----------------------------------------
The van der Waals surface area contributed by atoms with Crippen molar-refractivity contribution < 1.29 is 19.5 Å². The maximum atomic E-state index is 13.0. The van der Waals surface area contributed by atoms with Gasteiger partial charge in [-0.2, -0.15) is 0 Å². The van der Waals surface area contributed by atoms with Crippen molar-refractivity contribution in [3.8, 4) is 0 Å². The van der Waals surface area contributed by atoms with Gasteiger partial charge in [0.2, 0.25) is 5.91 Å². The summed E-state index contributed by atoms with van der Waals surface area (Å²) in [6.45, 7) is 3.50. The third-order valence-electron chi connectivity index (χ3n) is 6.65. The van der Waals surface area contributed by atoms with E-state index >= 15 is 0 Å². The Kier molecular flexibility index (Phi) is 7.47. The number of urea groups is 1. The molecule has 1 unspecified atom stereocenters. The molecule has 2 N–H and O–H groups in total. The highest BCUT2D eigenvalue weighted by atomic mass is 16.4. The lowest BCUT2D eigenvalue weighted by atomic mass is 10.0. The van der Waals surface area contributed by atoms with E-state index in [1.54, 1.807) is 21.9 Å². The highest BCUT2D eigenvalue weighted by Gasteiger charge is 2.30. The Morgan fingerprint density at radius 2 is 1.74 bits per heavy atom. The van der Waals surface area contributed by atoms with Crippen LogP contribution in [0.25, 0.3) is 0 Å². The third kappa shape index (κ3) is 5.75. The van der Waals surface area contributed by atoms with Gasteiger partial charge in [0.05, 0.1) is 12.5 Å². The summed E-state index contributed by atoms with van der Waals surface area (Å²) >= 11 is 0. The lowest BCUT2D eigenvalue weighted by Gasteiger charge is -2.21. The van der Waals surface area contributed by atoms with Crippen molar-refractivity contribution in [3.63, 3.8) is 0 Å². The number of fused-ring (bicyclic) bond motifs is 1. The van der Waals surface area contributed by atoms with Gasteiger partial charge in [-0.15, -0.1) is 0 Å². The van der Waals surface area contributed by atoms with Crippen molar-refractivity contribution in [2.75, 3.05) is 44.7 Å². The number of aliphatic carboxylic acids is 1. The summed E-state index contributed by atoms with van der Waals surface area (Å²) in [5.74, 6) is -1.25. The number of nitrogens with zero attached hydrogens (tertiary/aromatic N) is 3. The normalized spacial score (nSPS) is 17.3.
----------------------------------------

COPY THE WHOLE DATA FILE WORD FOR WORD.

The van der Waals surface area contributed by atoms with Crippen molar-refractivity contribution < 1.29 is 19.5 Å². The maximum atomic E-state index is 13.0. The van der Waals surface area contributed by atoms with Gasteiger partial charge in [-0.2, -0.15) is 0 Å². The van der Waals surface area contributed by atoms with Crippen molar-refractivity contribution in [3.8, 4) is 0 Å². The van der Waals surface area contributed by atoms with Gasteiger partial charge in [0.2, 0.25) is 5.91 Å². The summed E-state index contributed by atoms with van der Waals surface area (Å²) in [6.45, 7) is 3.50. The third-order valence-electron chi connectivity index (χ3n) is 6.65. The van der Waals surface area contributed by atoms with E-state index >= 15 is 0 Å². The Kier molecular flexibility index (Phi) is 7.47. The number of urea groups is 1. The molecule has 1 unspecified atom stereocenters. The molecule has 2 N–H and O–H groups in total. The highest BCUT2D eigenvalue weighted by atomic mass is 16.4. The lowest BCUT2D eigenvalue weighted by atomic mass is 10.0. The van der Waals surface area contributed by atoms with E-state index in [1.54, 1.807) is 21.9 Å². The highest BCUT2D eigenvalue weighted by Gasteiger charge is 2.30. The Morgan fingerprint density at radius 2 is 1.74 bits per heavy atom. The van der Waals surface area contributed by atoms with Crippen LogP contribution in [0.25, 0.3) is 0 Å². The third kappa shape index (κ3) is 5.75. The van der Waals surface area contributed by atoms with Gasteiger partial charge in [0.05, 0.1) is 12.5 Å². The summed E-state index contributed by atoms with van der Waals surface area (Å²) >= 11 is 0. The lowest BCUT2D eigenvalue weighted by Gasteiger charge is -2.21. The van der Waals surface area contributed by atoms with Crippen molar-refractivity contribution in [3.63, 3.8) is 0 Å². The number of fused-ring (bicyclic) bond motifs is 1. The van der Waals surface area contributed by atoms with Gasteiger partial charge in [-0.15, -0.1) is 0 Å². The van der Waals surface area contributed by atoms with Crippen molar-refractivity contribution in [2.75, 3.05) is 44.7 Å². The number of aliphatic carboxylic acids is 1. The summed E-state index contributed by atoms with van der Waals surface area (Å²) in [5.74, 6) is -1.25. The number of nitrogens with zero attached hydrogens (tertiary/aromatic N) is 3. The normalized spacial score (nSPS) is 17.3.